Congress recently proposed changes to the laws affecting retirement accounts. Consider how they could impact you.

The U.S. House of Representatives recently passed the Setting Every Community Up for Retirement Enhancement Act (the SECURE Act) which, if signed into law in its current form, would significantly impact the laws affecting retirement accounts. Among other things, the SECURE Act:

1)      Raises the required start date for required minimum distributions (RMDs) from pre-tax retirement plans from age 70½ to 72 to recognize increased life expectancy for account owners; this would apply to individuals who turn 70½ after December 31, 2019.

2)      Allows individuals to make contributions to traditional Individual Retirement Accounts (IRAs) at any age; currently, individuals cannot make contributions after reaching age 70½.

3)      Requires that a beneficiary of a defined contribution plan or IRA (including, 401k, 403b, SEP IRA)—other than the owner’s spouse, the owner’s minor children, disabled or chronically ill individuals, and individuals less than 10 years younger than the owner—withdraw the entire balance of the account within 10 years after the owner’s death, eliminating the beneficiary’s ability to stretch the withdrawals (and the income tax liability) over his or her life expectancy; this would apply to account owners who pass away after December 31, 2019.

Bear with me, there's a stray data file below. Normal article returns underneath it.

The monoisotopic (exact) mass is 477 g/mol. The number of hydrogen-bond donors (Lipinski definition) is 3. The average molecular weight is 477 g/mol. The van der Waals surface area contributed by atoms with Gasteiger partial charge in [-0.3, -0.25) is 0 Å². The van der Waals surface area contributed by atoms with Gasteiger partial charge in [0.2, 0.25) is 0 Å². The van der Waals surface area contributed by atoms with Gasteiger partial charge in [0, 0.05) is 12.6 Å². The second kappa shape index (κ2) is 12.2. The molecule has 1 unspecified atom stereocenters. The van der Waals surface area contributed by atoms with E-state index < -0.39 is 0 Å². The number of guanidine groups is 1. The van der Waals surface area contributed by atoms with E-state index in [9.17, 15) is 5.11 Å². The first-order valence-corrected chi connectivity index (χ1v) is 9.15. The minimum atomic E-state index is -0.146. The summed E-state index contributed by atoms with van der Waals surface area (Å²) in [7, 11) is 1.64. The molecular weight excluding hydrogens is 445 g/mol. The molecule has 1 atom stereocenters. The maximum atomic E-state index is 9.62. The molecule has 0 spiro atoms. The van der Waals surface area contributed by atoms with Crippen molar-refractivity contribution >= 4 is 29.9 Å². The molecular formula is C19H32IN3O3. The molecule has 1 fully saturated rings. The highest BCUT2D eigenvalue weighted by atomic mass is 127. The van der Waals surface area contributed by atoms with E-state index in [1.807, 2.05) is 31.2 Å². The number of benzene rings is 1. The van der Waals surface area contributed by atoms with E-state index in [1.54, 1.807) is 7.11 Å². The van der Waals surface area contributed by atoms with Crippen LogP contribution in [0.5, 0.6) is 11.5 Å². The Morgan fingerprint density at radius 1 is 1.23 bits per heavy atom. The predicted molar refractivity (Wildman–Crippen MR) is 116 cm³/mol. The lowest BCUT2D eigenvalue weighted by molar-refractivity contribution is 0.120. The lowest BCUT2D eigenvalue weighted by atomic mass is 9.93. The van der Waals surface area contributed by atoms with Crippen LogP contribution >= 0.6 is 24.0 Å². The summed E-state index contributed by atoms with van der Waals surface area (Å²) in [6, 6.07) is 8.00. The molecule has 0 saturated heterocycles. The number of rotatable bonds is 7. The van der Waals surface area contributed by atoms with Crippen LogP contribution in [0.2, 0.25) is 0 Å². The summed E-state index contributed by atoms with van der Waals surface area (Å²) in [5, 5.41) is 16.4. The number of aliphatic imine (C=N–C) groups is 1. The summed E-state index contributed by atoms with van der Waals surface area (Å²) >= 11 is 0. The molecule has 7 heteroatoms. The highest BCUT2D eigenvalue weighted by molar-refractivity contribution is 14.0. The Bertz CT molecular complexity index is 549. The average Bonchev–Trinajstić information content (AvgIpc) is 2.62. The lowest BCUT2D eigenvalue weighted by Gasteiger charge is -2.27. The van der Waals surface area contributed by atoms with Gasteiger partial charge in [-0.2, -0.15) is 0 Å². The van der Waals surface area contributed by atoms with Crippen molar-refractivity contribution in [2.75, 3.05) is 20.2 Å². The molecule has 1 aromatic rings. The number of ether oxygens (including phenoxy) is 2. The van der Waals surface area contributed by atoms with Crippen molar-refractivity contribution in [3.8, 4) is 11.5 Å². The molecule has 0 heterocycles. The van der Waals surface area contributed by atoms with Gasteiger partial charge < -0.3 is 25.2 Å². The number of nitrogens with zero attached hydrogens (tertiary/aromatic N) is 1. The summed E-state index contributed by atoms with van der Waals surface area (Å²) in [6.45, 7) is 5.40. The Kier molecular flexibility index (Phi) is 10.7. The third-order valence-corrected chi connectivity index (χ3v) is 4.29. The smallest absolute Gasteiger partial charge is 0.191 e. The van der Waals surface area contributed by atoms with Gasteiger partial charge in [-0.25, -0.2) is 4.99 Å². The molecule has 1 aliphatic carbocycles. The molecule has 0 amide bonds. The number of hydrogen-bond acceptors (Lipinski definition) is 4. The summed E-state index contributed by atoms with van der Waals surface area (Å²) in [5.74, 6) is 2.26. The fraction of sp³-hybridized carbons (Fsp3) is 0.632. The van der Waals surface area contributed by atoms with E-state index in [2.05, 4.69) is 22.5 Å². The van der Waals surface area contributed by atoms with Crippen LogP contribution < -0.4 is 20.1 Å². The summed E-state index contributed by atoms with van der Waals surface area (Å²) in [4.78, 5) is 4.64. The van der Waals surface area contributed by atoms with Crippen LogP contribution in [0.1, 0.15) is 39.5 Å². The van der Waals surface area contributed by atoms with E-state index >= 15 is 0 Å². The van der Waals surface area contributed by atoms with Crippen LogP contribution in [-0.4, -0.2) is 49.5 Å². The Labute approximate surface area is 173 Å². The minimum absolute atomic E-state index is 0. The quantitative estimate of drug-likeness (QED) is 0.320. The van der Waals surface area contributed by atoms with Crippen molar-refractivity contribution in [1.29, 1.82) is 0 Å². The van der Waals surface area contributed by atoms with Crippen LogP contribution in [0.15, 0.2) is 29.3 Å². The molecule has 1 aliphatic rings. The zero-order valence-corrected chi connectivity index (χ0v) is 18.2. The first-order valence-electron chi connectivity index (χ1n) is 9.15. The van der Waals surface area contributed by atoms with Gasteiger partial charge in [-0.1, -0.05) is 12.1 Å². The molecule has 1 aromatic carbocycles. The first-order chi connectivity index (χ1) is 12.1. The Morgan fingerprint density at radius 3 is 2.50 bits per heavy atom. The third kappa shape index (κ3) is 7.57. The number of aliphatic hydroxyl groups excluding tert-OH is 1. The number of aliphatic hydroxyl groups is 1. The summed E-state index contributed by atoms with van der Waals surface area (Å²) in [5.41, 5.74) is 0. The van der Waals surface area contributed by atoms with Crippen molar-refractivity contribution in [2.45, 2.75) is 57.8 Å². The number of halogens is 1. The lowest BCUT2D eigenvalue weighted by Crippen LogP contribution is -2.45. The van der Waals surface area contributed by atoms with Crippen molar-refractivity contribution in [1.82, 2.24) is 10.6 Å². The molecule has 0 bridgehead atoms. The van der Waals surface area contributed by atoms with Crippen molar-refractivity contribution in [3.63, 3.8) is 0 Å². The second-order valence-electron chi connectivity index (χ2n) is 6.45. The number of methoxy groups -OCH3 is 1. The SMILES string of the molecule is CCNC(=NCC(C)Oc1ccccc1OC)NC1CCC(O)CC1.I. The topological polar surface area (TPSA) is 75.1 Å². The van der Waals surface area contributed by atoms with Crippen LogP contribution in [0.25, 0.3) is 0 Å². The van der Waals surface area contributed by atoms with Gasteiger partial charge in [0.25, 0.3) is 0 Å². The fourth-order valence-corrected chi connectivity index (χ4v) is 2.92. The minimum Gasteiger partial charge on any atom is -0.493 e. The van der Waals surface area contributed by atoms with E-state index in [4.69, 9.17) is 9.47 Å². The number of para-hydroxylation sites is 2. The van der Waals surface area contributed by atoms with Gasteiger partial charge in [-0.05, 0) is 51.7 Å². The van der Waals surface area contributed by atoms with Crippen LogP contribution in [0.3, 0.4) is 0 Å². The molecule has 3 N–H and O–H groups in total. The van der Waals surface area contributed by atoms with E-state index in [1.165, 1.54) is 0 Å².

4)      Permits withdrawals without penalty for qualified birth or adoption expenses.

While the SECURE Act is intended, in large part, to modernize existing retirement legislation and to encourage retirement savings, the new 10-year beneficiary withdrawal requirement (item 3 above), which precludes some beneficiaries from stretching withdrawals from inherited retirement accounts over their life expectancies, may give pause to some people. It is important to remember that:

1)      Spouses are exempt from the 10-year requirement and will continue to be able to stretch required withdrawals over their life expectancies. (N.B. It is not certain whether trusts that qualify for the estate tax marital deduction will be afforded the same exemption.)

2)      For older individuals (including children) who are named beneficiaries of retirement accounts, the beneficiary’s life expectancy (i.e., the length of time over which the beneficiary could withdraw the account under current law) may not be that much longer than the 10-year proposed limit. Consider the age of your retirement plan beneficiaries to understand the extent to which the 10-year limitation might impact your wealth plan.

3)      Some beneficiaries who are in low income tax brackets or who need quick access to liquidity at the time they inherit retirement accounts may withdraw the funds within a short time frame anyway.

Before becoming law, the SECURE Act would need to pass the Senate and be signed into law by the President. We do expect there to be some changes to the bill as it continues through the legislative process, which could take several months and possibly longer. You should consider speaking with your JPMorgan representatives about how the legislation may affect you.

J.P. Morgan, its affiliates, and employees do not provide tax, legal or accounting advice. The tax-related material contained herein has been prepared for informational purposes only, and is not intended to provide, and should not be relied on, for tax, legal or accounting advice. You should consult your own tax, legal and accounting advisors before engaging in any financial transaction.